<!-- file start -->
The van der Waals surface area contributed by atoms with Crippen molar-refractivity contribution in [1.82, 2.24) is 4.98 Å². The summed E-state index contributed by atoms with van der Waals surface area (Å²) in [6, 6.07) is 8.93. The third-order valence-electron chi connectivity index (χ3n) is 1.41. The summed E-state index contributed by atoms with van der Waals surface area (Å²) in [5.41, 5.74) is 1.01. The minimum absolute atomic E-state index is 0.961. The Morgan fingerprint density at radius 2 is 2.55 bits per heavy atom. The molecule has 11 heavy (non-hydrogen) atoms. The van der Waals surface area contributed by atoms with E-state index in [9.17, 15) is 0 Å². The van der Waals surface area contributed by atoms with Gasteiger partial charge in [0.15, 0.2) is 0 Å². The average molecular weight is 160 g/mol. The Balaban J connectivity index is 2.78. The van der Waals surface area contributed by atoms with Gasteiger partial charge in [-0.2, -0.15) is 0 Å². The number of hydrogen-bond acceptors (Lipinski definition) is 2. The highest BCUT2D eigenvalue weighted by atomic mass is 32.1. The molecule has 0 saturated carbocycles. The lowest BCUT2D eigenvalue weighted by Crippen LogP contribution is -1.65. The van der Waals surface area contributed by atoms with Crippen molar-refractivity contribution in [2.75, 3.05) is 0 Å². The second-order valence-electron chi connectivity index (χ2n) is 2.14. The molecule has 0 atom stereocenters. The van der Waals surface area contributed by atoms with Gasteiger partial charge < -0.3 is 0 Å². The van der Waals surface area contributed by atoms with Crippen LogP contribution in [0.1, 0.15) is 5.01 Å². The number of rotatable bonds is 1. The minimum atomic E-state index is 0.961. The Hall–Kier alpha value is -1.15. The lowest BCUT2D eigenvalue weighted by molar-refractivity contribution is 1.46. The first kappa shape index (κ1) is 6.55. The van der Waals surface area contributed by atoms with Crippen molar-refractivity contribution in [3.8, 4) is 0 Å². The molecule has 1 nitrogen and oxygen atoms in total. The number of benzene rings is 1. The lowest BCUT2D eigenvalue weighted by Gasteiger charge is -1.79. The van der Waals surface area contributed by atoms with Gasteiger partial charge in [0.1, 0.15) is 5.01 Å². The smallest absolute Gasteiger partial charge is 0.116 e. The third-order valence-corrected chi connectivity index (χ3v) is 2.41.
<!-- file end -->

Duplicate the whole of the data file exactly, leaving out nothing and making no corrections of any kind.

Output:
The van der Waals surface area contributed by atoms with Crippen molar-refractivity contribution in [1.82, 2.24) is 4.98 Å². The summed E-state index contributed by atoms with van der Waals surface area (Å²) in [6, 6.07) is 8.93. The third-order valence-electron chi connectivity index (χ3n) is 1.41. The summed E-state index contributed by atoms with van der Waals surface area (Å²) in [5.41, 5.74) is 1.01. The minimum absolute atomic E-state index is 0.961. The Morgan fingerprint density at radius 2 is 2.55 bits per heavy atom. The molecule has 11 heavy (non-hydrogen) atoms. The van der Waals surface area contributed by atoms with E-state index in [9.17, 15) is 0 Å². The van der Waals surface area contributed by atoms with Gasteiger partial charge in [0.15, 0.2) is 0 Å². The average molecular weight is 160 g/mol. The Balaban J connectivity index is 2.78. The van der Waals surface area contributed by atoms with Gasteiger partial charge in [-0.2, -0.15) is 0 Å². The number of hydrogen-bond acceptors (Lipinski definition) is 2. The highest BCUT2D eigenvalue weighted by atomic mass is 32.1. The molecule has 0 saturated carbocycles. The lowest BCUT2D eigenvalue weighted by Crippen LogP contribution is -1.65. The van der Waals surface area contributed by atoms with Crippen molar-refractivity contribution in [2.75, 3.05) is 0 Å². The second-order valence-electron chi connectivity index (χ2n) is 2.14. The molecule has 0 atom stereocenters. The van der Waals surface area contributed by atoms with Gasteiger partial charge < -0.3 is 0 Å². The van der Waals surface area contributed by atoms with Crippen LogP contribution in [0.1, 0.15) is 5.01 Å². The number of rotatable bonds is 1. The minimum atomic E-state index is 0.961. The Hall–Kier alpha value is -1.15. The lowest BCUT2D eigenvalue weighted by molar-refractivity contribution is 1.46. The first kappa shape index (κ1) is 6.55. The van der Waals surface area contributed by atoms with Crippen molar-refractivity contribution in [3.8, 4) is 0 Å². The molecule has 1 nitrogen and oxygen atoms in total. The number of benzene rings is 1. The lowest BCUT2D eigenvalue weighted by Gasteiger charge is -1.79. The van der Waals surface area contributed by atoms with Gasteiger partial charge in [0.1, 0.15) is 5.01 Å². The smallest absolute Gasteiger partial charge is 0.116 e. The third-order valence-corrected chi connectivity index (χ3v) is 2.41.